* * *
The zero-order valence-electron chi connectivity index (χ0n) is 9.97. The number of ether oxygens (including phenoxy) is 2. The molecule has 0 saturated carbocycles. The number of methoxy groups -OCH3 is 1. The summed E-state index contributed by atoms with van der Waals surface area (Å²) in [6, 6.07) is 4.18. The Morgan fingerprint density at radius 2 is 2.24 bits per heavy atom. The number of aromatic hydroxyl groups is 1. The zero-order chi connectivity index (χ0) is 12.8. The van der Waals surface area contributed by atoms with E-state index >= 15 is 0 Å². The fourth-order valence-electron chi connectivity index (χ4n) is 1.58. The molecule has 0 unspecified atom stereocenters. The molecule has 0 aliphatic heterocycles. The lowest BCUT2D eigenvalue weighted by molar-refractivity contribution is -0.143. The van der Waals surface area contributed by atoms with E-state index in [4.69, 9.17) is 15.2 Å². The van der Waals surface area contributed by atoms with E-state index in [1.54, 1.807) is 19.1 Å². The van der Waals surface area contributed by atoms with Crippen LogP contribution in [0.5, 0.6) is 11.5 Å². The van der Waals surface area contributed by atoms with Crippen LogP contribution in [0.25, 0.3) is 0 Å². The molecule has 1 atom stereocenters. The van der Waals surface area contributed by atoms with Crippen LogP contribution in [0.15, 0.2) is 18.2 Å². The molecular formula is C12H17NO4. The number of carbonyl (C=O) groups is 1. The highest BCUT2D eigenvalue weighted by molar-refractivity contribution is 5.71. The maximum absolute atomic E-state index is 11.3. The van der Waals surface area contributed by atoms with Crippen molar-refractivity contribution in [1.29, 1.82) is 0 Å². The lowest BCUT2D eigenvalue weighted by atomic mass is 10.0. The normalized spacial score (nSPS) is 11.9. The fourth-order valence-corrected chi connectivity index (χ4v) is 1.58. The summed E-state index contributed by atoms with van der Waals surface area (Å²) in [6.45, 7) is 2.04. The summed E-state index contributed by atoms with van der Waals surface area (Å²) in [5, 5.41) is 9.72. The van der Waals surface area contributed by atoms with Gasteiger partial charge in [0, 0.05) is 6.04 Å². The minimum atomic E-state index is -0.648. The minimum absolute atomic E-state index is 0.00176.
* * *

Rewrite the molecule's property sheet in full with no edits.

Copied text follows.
The zero-order valence-electron chi connectivity index (χ0n) is 9.97. The number of ether oxygens (including phenoxy) is 2. The molecule has 0 saturated carbocycles. The number of methoxy groups -OCH3 is 1. The summed E-state index contributed by atoms with van der Waals surface area (Å²) in [6, 6.07) is 4.18. The Morgan fingerprint density at radius 2 is 2.24 bits per heavy atom. The number of aromatic hydroxyl groups is 1. The zero-order chi connectivity index (χ0) is 12.8. The van der Waals surface area contributed by atoms with E-state index >= 15 is 0 Å². The fourth-order valence-electron chi connectivity index (χ4n) is 1.58. The molecule has 0 unspecified atom stereocenters. The molecule has 0 aliphatic heterocycles. The lowest BCUT2D eigenvalue weighted by molar-refractivity contribution is -0.143. The van der Waals surface area contributed by atoms with E-state index in [4.69, 9.17) is 15.2 Å². The van der Waals surface area contributed by atoms with E-state index in [1.54, 1.807) is 19.1 Å². The van der Waals surface area contributed by atoms with Crippen LogP contribution in [0.5, 0.6) is 11.5 Å². The van der Waals surface area contributed by atoms with Crippen LogP contribution in [0.25, 0.3) is 0 Å². The molecule has 1 atom stereocenters. The van der Waals surface area contributed by atoms with Crippen LogP contribution in [0.15, 0.2) is 18.2 Å². The molecular formula is C12H17NO4. The number of carbonyl (C=O) groups is 1. The highest BCUT2D eigenvalue weighted by molar-refractivity contribution is 5.71. The maximum absolute atomic E-state index is 11.3. The van der Waals surface area contributed by atoms with Crippen molar-refractivity contribution in [1.29, 1.82) is 0 Å². The lowest BCUT2D eigenvalue weighted by atomic mass is 10.0. The normalized spacial score (nSPS) is 11.9. The fourth-order valence-corrected chi connectivity index (χ4v) is 1.58. The summed E-state index contributed by atoms with van der Waals surface area (Å²) in [6.45, 7) is 2.04. The summed E-state index contributed by atoms with van der Waals surface area (Å²) in [5, 5.41) is 9.72. The van der Waals surface area contributed by atoms with Gasteiger partial charge in [0, 0.05) is 6.04 Å². The minimum atomic E-state index is -0.648. The minimum absolute atomic E-state index is 0.00176.